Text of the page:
U.S. SECURITIES AND EXCHANGE COMMISSION
Litigation Release No. 22567 / December 11, 2012
Securities and Exchange Commission v. Steven B. Hart, Civil Action No. 12-CV-8986 (S.D.N.Y.)
SEC CHARGES NEW YORK-BASED FUND MANAGER WITH TWO WIDESPREAD FRAUDULENT TRADING SCHEMES SPANNING NEARLY FOUR YEARS
The Securities and Exchange Commission today charged New York-based fund manager Steven B. Hart (Hart) with repeated violations of the federal securities laws related to two distinct multi-year trading schemes, involving illegal matched trading and insider trading. In addition, the Commission charged Hart with making fraudulent representations in two securities purchase agreements.
The SEC alleges that from January 17, 2008 through June 4, 2009, Hart used his control of Octagon Capital Partners, LP, a small investment fund he controls, and his position of authority at an investment fund for which he was employed as a portfolio manager to direct thirty-one matched trades between the two investment funds, benefitting Octagon at the expense his employer's fund. Generally, Hart caused Octagon to purchase stock in small, thinly traded issuers at the going market price and, on the following day, sold the same stock to his employer's fund at a price substantially above the prevailing market price. Each of the sales from Octagon to the employer's fund occurred in premarket trading; thus, Hart ensured that the trades matched. Later that same day or within a few days of the matched trades, the employer's fund, at Hart's direction, sold the recently-acquired stock on the open market at a loss. As a result of this scheme, Hart generated ill-gotten gains of $586,338 for Octagon.
According to the SEC's complaint, Hart, after being confidentially solicited to invest in numerous securities offerings - and despite expressly agreeing to keep the information he received confidential and to not trade on it by agreeing to go "over-the-wall" - nevertheless traded on behalf of Octagon while in possession of material nonpublic information concerning the offerings. From June 19, 2007 through March 15, 2011, in breach of a duty of trust or confidence, Hart directed trades in the securities of nineteen issuers conducting twenty separate offerings, including PIPEs, registered direct offerings, and confidentially marketed public offerings. As a result of Hart's conduct, Octagon derived ill-gotten gains of $244,733.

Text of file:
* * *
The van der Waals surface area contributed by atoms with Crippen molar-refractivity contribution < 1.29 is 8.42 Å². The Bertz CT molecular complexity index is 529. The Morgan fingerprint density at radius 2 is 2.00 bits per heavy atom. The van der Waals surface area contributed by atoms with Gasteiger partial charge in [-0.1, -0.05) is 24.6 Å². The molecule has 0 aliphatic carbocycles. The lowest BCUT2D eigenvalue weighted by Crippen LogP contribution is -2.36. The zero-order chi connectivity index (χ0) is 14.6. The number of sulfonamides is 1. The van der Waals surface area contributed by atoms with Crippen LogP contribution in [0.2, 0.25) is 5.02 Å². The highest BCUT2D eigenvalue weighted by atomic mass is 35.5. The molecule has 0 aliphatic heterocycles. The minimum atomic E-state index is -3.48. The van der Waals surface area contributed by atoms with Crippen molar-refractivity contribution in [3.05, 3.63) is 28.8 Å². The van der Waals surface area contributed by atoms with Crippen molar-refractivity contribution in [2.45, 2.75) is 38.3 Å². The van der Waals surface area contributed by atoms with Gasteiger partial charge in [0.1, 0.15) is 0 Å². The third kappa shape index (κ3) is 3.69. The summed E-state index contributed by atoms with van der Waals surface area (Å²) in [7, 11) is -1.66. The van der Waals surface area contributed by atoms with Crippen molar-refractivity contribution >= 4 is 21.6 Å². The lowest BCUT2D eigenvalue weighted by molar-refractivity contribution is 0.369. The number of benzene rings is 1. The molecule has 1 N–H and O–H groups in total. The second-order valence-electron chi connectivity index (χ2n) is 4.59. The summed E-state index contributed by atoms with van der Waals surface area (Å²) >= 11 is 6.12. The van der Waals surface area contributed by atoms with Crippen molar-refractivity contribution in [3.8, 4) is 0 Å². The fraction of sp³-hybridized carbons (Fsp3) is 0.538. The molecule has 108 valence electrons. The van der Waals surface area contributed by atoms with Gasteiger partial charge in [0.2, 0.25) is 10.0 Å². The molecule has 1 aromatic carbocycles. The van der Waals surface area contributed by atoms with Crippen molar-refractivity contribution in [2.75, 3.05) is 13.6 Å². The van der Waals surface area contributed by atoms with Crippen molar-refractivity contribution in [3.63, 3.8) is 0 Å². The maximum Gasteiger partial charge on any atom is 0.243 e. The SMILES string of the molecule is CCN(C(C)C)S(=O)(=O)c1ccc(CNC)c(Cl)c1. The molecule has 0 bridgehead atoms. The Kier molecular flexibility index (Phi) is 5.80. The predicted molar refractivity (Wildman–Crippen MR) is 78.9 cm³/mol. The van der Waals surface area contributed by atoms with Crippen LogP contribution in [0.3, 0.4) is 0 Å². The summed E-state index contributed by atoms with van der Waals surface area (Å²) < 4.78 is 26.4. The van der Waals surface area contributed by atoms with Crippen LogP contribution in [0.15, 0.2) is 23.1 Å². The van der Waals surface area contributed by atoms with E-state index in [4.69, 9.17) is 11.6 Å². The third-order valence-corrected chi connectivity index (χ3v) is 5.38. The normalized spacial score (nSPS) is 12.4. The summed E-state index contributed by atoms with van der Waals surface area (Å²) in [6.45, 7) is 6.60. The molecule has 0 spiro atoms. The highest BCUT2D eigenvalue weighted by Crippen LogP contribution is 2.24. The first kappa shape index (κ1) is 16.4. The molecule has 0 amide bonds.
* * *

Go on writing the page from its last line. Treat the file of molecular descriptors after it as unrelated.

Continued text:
In addition, on two occasions, in order to induce issuers to sell securities to his fund, Hart signed securities purchase agreements falsely representing that, after he was solicited, Octagon had not traded the issuers' securities in the days leading up to the public announcement of the transactions. Despite going "over-the-wall" during the solicitation process for the offerings, Hart nevertheless directed short sales of the issuer's securities, realizing insider trading gains, and subsequently signed the securities purchase agreements.
The SEC filed action in the U.S. District Court for the Southern District of New York against Hart, alleging violations of Section 17(a) of the Securities Act of 1933, Section 10(b) of the Securities Exchange Act of 1934, and Rule 10b-5 thereunder, and Sections 206(1) and 206(2) of the Investment Advisers Act of 1940. Without admitting or denying the allegations of the complaint, Hart consented to the entry of a judgment enjoining him from future violations of the respective provisions of the Securities Act, Exchange Act, and Advisers Act. Hart also agreed to pay $831,071 in disgorgement and $103,424 in prejudgment interest, and a civil penalty of $394,733. The settlement is subject to court approval.
The SEC's investigation was conducted in the New York Regional Office by Celeste A. Chase, Eduardo A. Santiago-Acevedo, and Osman E. Nawaz, with assistance from Frank J. Milewski. The SEC acknowledges the assistance of the Financial Industry Regulatory Authority (FINRA) in this matter.